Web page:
Hermann Schroeder (1904 – 1984) was a German composer and a Catholic church musician.
Schroeder spent the greatest part of his life in the Rheinland. He studied at the Hochschule für Musik Köln with Heinrich Lemacher and Walter Braunfels (composition), Hermann Abendroth (conducting), and Hans Bachem (organ).
Upon graduation from the conservatory, he obtained a post teaching music theory at the Rheinische Musikschule in Cologne. Eight years later he became organist at the cathedral in Trier. He remained in this post until the end of the war. After the war he taught music theory at the Cologne Musikhochschule beginning in 1946, becoming a professor there in 1948 and deputy director in 1958. His notable students include Karlheinz Stockhausen.
Schroeder's main accomplishments as a composer were in Catholic church music, where he attempted to break free of the lingering monopoly held by Romantic music. His works are characterized by the employment of medieval elements such as Gregorian chant, modal scales, and fauxbourdon which he combined with quintal and quartal harmonies and 20th-century polyphonic linear, sometimes atonal writing similar to that of Paul Hindemith. His catalog includes much organ music as well as folk-song settings, German settings of the Ordinary and Proper of the Mass, and chamber music.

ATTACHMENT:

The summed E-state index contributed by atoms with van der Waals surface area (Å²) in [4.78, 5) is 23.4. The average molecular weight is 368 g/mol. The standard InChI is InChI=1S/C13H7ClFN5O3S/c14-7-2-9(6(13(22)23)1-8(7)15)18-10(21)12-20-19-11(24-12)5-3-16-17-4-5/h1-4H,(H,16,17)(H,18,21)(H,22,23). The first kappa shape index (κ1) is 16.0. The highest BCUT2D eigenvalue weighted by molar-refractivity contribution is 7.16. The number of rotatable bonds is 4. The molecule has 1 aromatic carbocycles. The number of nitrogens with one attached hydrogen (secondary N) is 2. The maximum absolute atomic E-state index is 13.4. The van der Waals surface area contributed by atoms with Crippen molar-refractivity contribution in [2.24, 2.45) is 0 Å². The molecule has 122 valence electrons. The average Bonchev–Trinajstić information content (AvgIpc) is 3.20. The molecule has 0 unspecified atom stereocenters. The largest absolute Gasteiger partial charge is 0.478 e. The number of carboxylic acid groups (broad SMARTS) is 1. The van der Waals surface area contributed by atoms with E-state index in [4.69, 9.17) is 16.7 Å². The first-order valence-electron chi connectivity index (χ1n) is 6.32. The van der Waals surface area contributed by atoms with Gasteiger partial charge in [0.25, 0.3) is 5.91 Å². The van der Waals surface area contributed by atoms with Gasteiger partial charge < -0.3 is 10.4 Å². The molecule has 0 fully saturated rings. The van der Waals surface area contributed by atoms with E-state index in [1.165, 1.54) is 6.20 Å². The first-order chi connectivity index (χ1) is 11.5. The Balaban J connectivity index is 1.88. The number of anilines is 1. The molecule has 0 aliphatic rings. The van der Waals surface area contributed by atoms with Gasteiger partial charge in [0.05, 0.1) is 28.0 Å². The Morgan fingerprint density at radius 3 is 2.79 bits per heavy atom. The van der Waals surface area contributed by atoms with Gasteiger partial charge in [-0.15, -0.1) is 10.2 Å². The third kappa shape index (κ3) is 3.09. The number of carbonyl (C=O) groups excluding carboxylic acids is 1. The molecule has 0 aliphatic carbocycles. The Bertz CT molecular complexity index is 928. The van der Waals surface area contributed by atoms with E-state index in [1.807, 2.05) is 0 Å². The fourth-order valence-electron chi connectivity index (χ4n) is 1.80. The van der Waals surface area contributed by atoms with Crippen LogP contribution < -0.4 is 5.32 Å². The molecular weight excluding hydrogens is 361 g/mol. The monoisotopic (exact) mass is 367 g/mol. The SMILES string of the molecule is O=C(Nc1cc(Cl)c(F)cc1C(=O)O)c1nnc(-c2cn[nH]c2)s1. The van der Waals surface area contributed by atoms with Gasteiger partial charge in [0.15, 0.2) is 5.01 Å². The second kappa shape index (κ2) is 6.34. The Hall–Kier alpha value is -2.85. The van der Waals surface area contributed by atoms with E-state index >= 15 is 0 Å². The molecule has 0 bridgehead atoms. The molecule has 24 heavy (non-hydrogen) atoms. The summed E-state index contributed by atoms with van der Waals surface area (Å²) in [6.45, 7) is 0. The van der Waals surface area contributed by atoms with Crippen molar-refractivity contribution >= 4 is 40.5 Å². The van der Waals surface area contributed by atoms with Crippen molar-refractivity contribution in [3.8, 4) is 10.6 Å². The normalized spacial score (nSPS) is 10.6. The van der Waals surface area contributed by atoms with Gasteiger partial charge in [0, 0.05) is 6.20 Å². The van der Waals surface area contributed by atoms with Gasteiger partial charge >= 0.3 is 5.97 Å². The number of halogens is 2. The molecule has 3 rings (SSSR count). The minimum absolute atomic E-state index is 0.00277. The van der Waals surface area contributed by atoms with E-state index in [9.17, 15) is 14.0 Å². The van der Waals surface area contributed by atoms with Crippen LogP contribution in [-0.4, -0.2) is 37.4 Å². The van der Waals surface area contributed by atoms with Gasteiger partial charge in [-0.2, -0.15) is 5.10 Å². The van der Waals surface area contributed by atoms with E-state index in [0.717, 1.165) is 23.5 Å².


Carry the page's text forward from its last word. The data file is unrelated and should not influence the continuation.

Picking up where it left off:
Schroeder combines “In dulci jubilo” in the Soprano with “Vom Himmel hoch, da komm ich her” in the Bass. Published by Edition Schwann (now Peters) in "Hermann Schroeder, 12 Choralvorspiele für die Weihnachtszeit".